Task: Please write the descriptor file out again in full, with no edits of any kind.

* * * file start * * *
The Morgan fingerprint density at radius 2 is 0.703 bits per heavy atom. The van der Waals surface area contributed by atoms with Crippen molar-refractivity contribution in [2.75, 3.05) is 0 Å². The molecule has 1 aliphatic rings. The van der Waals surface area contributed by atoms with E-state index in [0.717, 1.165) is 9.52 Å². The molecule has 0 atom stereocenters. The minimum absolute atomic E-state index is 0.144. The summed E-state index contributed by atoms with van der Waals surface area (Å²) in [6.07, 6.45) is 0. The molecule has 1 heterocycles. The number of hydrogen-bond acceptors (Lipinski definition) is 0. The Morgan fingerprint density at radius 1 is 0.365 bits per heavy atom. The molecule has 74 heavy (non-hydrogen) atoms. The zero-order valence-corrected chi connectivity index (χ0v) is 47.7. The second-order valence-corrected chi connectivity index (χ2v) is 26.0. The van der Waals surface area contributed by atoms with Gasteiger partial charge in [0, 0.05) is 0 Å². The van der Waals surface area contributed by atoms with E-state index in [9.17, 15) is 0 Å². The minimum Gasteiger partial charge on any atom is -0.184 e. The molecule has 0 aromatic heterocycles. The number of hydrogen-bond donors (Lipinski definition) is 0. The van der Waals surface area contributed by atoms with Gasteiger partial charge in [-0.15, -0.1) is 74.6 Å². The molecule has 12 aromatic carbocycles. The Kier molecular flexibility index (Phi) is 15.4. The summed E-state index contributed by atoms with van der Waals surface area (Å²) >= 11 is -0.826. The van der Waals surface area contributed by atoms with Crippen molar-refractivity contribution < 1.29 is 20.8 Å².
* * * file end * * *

The Morgan fingerprint density at radius 2 is 0.703 bits per heavy atom. The van der Waals surface area contributed by atoms with Crippen molar-refractivity contribution in [2.75, 3.05) is 0 Å². The molecule has 1 aliphatic rings. The van der Waals surface area contributed by atoms with E-state index in [0.717, 1.165) is 9.52 Å². The molecule has 0 atom stereocenters. The minimum absolute atomic E-state index is 0.144. The summed E-state index contributed by atoms with van der Waals surface area (Å²) in [6.07, 6.45) is 0. The molecule has 1 heterocycles. The number of hydrogen-bond acceptors (Lipinski definition) is 0. The Morgan fingerprint density at radius 1 is 0.365 bits per heavy atom. The molecule has 74 heavy (non-hydrogen) atoms. The zero-order valence-corrected chi connectivity index (χ0v) is 47.7. The second-order valence-corrected chi connectivity index (χ2v) is 26.0. The van der Waals surface area contributed by atoms with Gasteiger partial charge in [0, 0.05) is 0 Å². The van der Waals surface area contributed by atoms with E-state index in [9.17, 15) is 0 Å². The minimum Gasteiger partial charge on any atom is -0.184 e. The molecule has 0 aromatic heterocycles. The number of hydrogen-bond donors (Lipinski definition) is 0. The van der Waals surface area contributed by atoms with Gasteiger partial charge in [-0.15, -0.1) is 74.6 Å². The molecule has 12 aromatic carbocycles. The Kier molecular flexibility index (Phi) is 15.4. The summed E-state index contributed by atoms with van der Waals surface area (Å²) >= 11 is -0.826. The van der Waals surface area contributed by atoms with Crippen molar-refractivity contribution < 1.29 is 20.8 Å².